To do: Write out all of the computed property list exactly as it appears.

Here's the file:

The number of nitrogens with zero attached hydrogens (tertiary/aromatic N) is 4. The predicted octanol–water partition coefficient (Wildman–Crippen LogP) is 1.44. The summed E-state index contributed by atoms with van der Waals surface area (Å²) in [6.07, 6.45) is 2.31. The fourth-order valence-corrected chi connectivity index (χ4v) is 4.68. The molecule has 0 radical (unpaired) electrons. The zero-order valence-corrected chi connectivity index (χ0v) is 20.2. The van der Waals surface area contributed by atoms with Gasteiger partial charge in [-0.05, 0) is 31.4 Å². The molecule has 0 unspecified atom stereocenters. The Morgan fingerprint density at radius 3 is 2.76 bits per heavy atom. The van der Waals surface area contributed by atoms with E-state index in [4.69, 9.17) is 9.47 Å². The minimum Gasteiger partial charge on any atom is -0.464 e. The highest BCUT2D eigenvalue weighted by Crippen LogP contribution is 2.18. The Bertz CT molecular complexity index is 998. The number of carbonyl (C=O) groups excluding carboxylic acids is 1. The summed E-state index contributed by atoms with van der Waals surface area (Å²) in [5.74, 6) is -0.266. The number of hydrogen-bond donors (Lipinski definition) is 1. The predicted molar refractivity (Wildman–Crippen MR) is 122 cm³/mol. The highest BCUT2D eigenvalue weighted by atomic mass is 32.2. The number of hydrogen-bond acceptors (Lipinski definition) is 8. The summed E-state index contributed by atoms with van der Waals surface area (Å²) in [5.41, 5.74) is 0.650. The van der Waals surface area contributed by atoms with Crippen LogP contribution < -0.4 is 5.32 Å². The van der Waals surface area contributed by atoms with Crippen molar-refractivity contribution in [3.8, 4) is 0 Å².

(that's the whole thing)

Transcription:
The number of nitrogens with zero attached hydrogens (tertiary/aromatic N) is 4. The predicted octanol–water partition coefficient (Wildman–Crippen LogP) is 1.44. The summed E-state index contributed by atoms with van der Waals surface area (Å²) in [6.07, 6.45) is 2.31. The fourth-order valence-corrected chi connectivity index (χ4v) is 4.68. The molecule has 0 radical (unpaired) electrons. The zero-order valence-corrected chi connectivity index (χ0v) is 20.2. The van der Waals surface area contributed by atoms with Gasteiger partial charge in [-0.05, 0) is 31.4 Å². The molecule has 0 unspecified atom stereocenters. The Morgan fingerprint density at radius 3 is 2.76 bits per heavy atom. The van der Waals surface area contributed by atoms with E-state index in [4.69, 9.17) is 9.47 Å². The minimum Gasteiger partial charge on any atom is -0.464 e. The highest BCUT2D eigenvalue weighted by Crippen LogP contribution is 2.18. The Bertz CT molecular complexity index is 998. The number of carbonyl (C=O) groups excluding carboxylic acids is 1. The summed E-state index contributed by atoms with van der Waals surface area (Å²) in [5.74, 6) is -0.266. The number of hydrogen-bond donors (Lipinski definition) is 1. The predicted molar refractivity (Wildman–Crippen MR) is 122 cm³/mol. The highest BCUT2D eigenvalue weighted by atomic mass is 32.2. The number of hydrogen-bond acceptors (Lipinski definition) is 8. The summed E-state index contributed by atoms with van der Waals surface area (Å²) in [5.41, 5.74) is 0.650. The van der Waals surface area contributed by atoms with Crippen LogP contribution < -0.4 is 5.32 Å². The van der Waals surface area contributed by atoms with Crippen molar-refractivity contribution in [3.8, 4) is 0 Å².